Casey Slide is a stay-at-home mom and contributor for Money Crashers Personal Finance, where she writes about managing family finances, saving money at home, and more.
It’s been a long day. Your commute took forever because of heavy traffic, your meetings felt like they would never end, and your child was sent to the principal’s office. Now it’s time for you to slave away in the kitchen. It goes without saying that you’d much rather be relaxing and spending time with your family and friends. But, as always, duty calls.
Cooking dinner is a nightly chore, but it doesn’t have to consume your entire evening. With a few simple changes, you’ll be done in no time and able to relax. Here are 12 ways to save time making dinner:
1. Plan Your Menu
It’s an awful feeling to look in the cabinet and realize you’re missing an ingredient. You could waste 10 minutes asking your neighbor for it, or 30 minutes running to the store. To avoid this scenario, spend 30 minutes each week planning your family meals before you go to the grocery store – online meal planning sites such as eMeals can help you stay organized. As an added bonus, plan meals around what’s on sale to put a dent in your grocery bill.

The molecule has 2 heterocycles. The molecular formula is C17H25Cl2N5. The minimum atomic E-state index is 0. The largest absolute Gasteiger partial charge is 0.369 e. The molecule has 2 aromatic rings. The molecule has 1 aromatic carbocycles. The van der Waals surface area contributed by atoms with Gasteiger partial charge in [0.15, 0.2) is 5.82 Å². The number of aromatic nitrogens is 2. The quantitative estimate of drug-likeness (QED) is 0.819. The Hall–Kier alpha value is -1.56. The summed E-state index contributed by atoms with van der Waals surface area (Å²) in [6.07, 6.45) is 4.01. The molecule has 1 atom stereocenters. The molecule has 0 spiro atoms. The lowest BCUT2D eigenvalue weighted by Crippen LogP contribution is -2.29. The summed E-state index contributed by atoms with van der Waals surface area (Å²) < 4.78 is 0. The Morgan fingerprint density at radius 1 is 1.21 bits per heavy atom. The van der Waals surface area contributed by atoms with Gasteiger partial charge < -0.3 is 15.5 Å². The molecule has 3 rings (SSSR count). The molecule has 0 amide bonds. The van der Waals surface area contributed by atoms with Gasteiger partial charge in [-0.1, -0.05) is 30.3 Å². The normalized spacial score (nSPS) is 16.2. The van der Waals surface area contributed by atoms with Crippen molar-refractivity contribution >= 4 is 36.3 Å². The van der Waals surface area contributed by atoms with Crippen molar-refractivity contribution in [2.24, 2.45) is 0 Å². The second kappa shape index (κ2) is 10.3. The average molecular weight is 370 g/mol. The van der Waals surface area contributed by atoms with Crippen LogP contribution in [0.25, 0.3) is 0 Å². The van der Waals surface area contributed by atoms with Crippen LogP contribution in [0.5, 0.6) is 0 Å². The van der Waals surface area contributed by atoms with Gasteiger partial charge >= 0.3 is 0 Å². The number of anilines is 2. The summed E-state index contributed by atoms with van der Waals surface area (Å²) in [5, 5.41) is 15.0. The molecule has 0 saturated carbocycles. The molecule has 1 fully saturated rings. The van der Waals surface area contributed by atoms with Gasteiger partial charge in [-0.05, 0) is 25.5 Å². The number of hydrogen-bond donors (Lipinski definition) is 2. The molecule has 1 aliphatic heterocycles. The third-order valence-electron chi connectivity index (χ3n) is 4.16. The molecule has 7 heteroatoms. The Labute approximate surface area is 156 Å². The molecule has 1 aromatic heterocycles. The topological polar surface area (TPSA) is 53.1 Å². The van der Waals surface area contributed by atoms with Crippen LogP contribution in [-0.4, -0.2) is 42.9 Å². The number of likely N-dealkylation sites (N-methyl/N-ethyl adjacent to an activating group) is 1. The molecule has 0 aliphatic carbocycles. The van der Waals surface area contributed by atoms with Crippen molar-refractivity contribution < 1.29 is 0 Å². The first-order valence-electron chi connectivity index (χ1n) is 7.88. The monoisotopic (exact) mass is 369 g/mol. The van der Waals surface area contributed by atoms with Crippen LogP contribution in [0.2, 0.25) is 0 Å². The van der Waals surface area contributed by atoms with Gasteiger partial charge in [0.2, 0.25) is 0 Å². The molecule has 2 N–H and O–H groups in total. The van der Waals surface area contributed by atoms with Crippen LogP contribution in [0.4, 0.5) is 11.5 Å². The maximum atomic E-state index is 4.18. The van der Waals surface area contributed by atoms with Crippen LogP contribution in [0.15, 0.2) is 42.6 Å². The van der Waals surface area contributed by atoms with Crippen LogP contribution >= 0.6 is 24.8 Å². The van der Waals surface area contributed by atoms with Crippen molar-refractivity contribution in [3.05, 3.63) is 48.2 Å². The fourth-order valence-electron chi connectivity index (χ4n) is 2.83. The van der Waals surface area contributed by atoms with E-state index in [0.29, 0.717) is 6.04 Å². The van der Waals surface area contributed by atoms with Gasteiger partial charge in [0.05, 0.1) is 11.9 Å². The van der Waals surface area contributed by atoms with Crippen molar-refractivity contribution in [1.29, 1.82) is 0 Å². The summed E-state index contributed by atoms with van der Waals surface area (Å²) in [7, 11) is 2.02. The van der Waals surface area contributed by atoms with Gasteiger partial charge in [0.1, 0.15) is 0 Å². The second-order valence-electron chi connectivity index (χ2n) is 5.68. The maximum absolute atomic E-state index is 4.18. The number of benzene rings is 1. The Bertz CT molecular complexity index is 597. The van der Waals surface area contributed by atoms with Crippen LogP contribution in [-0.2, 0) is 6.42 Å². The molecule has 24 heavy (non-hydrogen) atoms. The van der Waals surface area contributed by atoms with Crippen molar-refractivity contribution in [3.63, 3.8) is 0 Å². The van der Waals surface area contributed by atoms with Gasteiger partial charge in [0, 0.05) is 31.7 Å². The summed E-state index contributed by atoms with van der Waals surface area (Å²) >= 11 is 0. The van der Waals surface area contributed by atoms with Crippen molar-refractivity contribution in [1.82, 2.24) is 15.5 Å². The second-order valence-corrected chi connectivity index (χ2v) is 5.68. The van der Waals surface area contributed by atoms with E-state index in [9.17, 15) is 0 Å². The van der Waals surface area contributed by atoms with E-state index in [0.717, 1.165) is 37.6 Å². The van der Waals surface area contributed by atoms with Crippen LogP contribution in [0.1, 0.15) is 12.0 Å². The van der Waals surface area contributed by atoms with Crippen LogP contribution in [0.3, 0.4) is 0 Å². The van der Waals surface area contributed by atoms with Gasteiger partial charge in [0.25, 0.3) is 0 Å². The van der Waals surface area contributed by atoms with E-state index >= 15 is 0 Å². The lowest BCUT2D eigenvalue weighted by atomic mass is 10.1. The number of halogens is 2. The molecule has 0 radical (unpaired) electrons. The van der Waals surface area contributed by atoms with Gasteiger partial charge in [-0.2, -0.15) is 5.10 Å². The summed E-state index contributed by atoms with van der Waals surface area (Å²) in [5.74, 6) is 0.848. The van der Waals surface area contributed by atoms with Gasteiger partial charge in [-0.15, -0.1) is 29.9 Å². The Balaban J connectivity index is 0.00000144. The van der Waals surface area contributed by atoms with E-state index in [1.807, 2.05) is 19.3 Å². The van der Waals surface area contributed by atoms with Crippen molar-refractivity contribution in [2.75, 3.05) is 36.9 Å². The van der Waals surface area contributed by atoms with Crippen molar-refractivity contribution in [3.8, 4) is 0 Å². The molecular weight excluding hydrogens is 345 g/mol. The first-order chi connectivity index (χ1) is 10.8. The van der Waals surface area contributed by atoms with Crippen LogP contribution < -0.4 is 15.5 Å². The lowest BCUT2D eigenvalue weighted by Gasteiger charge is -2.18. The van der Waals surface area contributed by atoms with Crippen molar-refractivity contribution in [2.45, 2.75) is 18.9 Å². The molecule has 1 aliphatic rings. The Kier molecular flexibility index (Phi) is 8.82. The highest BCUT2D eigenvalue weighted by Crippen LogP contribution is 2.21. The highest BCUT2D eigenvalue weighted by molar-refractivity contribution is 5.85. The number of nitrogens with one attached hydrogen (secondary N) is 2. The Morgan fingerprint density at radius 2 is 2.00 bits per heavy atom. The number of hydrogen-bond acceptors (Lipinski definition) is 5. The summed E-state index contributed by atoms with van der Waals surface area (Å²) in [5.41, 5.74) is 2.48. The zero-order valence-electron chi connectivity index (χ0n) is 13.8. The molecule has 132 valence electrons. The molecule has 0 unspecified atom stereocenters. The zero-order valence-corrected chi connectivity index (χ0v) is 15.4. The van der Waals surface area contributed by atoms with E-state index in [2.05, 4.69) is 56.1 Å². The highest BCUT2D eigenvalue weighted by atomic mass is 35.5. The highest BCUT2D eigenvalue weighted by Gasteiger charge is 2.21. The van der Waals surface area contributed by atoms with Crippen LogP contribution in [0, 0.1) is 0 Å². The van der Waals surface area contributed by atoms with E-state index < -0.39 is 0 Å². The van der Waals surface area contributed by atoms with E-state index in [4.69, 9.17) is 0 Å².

2. Collect Ingredients
Collect all your ingredients and set them on the counter before you start cooking. This way, you only need to make one trip to the pantry, one trip to the spice cabinet, and one trip to the refrigerator. By the same logic, place all your ingredients together on the counter when you’re done using them so you can return them to the fridge and pantry in as few trips as possible.
3. Cook in Batches
The idea behind batch cooking is to cook as much as you can in the least amount of time and then freeze your meals. Once meals are precooked, it only takes a few minutes to reheat them for future dinners. Plus, you can cook in the evenings after the kids have gone to bed, or even on a rainy Sunday afternoon – whenever it suits your schedule.
Batch cooking isn’t limited to dinner either. Consider making breakfast items in a batch, such as pancakes and breakfast sandwiches, or even homemade baby food.
Instead of setting aside a few hours for batch cooking, double your recipe every night to either freeze or have as leftovers the following day.
4. Have the Right Tools
The more gadgets you have in your kitchen, the quicker meal preparation becomes. Some of the most effective tools include a standing mixer, a blender, a food processor, a crock-pot, and a garlic press. Take note of what prep work takes the most time in the kitchen, and then buy the tool that will resolve that issue. Check eBay and Craigslist to get bargains on gently used kitchen supplies, and don’t try to stock your kitchen with every available gadget – focus on the ones you’ll use and truly need.
5. Make Simple Recipes Using Few Ingredients
The more steps to your recipe, the longer it will take you to put it together. The same thing goes for a recipe that calls for a dozen ingredients. Try making recipes that call for five ingredients or less during the week, and save complicated recipes for the weekends.
6. Use a Crock-Pot